Packaging and product design often plays a significant role in consumer purchasing decisions, with innovative product design helping a product to stand out. However, there can be challenges when it comes to protecting and enforcing IP rights as demonstrated in the recent decision of Au Vodka v NE10 Vodka where the High Court refused an interim injunction. The case will now go forward to an expedited trial in January 2023.
The claim relates to passing off and is based on the allegedly deceptively similar get-up of NE10's vodka bottles. Au's claim relies on goodwill generated, not in its logo or trade mark, but instead in the shape, colour and design features of its vodka bottles. As such, this is a "pure" get-up case which means it faces the challenge that consumers are generally taken to not be in the habit of making assumptions about the origin of products on the basis of the shape of the goods in the absence of any graphic or word element.
Au is a premium vodka brand range, launched in 2015, comprising vodkas sold in gold metallic bottles with a label bearing the brand Au79 . In 2019/2020, the addition of flavoured vodkas to the range led to an impressive growth in sales. Since launch, annual revenues have reached over £80 million, with a marketing budget of £3.6 million and a range of celebrity endorsements, including boxer Floyd Mayweather and former professional footballer Ronaldinho.
In August 2022, NE10 launched its own range of vodka in silver, blue, and pink metallic bottles (no gold bottle) bearing the label NE10 VODKA, leading to Au bringing proceedings for passing off, in which it sought an interim injunction to stop NE10's marketing and sales of its vodka products.
On assessing the merits in relation to the application for interim relief, Mr Justice Mellor commented that the shape and dimensions of the rival bottles were extremely close. However, other similarities detailed by Au relating to the get-up, were "expressed at a level of abstraction which is divorced from what ordinary consumers perceive and carry in their heads". Whilst consumers would notice the similarities in the shape and dimensions of the bottles and perhaps some of the other similarities relied upon by Au, those were likely to be outweighed by the use of the brand ‘NE10’ and the fact that none of NE10's bottles were gold. Unlike in the famous Jif Lemon case, which related to the squeezy lemon-shaped design of the product, the respective Au79 and NE10 labelling could not be discarded. The evidence suggested that Au's labelling was noticed, because consumers referred to it as ‘Au vodka’. The evidence also provided strong support for the proposition that the (larger) NE10 labelling did not go unnoticed by consumers, and indeed that NE10's products would be referred to as NE10 vodka.
In dismissing Au's application for an interim injunction, Mr Justice Mellor concluded that:
- Whilst the purpose of the approach to interim injunctions under the test in American Cyanamid was to avoid a mini-trial on the merits pending trial, it is often necessary in passing off cases, such as this one, to form a view on the strengths of the claimant's case in order to understand the scale of any likely damage.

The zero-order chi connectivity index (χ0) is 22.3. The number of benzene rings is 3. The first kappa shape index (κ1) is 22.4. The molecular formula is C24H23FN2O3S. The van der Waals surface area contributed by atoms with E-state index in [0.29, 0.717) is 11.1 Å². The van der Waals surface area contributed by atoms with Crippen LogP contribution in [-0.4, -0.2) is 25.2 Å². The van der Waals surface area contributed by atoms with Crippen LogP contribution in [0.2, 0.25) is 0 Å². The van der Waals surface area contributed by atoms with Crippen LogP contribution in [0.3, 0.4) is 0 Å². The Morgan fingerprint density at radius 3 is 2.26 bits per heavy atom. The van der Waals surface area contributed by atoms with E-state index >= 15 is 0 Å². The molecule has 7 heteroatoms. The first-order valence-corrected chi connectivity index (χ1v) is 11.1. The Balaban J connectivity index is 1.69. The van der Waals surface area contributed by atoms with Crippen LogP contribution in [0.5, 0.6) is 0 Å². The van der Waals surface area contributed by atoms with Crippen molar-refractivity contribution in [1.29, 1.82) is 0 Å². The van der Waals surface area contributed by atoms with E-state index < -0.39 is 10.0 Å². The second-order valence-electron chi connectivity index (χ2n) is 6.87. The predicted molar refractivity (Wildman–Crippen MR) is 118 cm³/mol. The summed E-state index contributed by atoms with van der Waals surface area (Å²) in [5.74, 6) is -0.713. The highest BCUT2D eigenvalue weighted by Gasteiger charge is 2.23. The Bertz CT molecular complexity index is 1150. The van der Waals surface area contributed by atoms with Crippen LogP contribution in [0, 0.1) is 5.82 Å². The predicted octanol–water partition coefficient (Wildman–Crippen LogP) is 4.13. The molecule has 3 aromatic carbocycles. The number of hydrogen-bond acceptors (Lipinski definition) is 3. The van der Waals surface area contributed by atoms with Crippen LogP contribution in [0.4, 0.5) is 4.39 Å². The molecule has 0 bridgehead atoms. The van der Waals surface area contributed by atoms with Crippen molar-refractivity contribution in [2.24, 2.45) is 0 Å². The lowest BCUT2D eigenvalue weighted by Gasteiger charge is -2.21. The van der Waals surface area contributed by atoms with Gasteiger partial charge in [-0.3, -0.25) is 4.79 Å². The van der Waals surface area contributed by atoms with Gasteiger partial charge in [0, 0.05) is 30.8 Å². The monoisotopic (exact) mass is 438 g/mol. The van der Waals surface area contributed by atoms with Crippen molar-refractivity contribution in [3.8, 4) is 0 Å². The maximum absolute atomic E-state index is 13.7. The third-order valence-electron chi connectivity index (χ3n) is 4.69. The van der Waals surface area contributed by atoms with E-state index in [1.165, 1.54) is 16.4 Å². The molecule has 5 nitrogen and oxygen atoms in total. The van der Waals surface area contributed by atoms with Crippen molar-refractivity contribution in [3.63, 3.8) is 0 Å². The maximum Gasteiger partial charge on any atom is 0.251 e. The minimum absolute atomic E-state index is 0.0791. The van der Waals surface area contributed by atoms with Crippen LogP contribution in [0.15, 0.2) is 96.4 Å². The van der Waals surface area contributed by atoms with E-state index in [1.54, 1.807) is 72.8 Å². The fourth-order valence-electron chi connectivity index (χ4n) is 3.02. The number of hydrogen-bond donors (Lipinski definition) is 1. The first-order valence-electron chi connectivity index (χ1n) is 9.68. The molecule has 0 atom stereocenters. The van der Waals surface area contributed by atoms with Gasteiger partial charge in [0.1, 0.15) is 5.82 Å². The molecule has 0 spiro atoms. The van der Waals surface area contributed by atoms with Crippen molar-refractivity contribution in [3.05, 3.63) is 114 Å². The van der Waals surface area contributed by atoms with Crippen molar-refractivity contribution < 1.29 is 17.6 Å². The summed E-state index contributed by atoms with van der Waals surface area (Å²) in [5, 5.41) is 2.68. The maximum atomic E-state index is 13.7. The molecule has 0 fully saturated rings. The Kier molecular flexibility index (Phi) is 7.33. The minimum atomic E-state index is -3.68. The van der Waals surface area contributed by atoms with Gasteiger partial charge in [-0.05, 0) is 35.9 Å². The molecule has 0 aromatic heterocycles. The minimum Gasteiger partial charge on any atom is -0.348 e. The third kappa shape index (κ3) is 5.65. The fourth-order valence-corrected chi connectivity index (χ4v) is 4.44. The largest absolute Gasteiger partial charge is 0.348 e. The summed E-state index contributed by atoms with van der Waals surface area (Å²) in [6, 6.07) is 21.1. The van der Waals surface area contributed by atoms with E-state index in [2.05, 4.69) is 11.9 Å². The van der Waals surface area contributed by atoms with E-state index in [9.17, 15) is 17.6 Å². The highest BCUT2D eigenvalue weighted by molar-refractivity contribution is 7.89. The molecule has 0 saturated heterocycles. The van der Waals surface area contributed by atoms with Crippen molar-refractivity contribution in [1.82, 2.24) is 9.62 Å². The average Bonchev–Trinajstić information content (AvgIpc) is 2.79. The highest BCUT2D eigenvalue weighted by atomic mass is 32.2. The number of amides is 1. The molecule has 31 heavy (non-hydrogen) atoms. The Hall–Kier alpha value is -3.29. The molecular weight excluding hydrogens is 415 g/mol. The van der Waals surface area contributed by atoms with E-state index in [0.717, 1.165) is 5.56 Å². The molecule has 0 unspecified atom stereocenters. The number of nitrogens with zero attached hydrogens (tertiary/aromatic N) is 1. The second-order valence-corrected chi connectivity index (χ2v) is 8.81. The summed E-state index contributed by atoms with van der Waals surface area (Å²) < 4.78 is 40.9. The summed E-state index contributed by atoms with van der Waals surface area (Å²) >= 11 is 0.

- The balance of convenience (or the risk of injustice) favoured NE10 - if Au won at trial, any damage it suffered pending a trial in January 2023 would be largely compensated by an injunction at trial and an award of damages. However, it was unlikely that damages would be an adequate remedy for NE10 if it was wrongly injuncted – a key factor here was that the NE10 range was already on the market.
Thus, the Court refused an interim injunction and the case will proceed to a two day trial in January 2023.
The key issue for the Court to determine in this case at trial will be whether the defendant's product deceives consumers, which will largely depend upon the evidence. Whilst the claimant put forward some evidence in its interim injunction application which it said demonstrated consumers being confused by the NE10 range, the Judge concluded that the evidence in question did not demonstrate that people were actually deceived into thinking that the defendant's vodka was that of the claimant. However, as the Judge pointed out, much will depend on what happens in the next four months before the trial, and the evidence that is available at that point on this issue.
It is also interesting to note that the Claimant sought to rely on an EUIPO Board of Appeal decision which had said that a 3D trade mark for the shape of Absolut vodka bottles should be registered, in order to support its argument that the shape of a bottle without any labelling could be distinctive. However, the Judge noted that there were examples also where the EUIPO had rejected attempts to register the shape of goods or their packaging – pointing out that in this case the word/graphic elements on the labelling of the Au79 and NE10 bottles could not be discounted.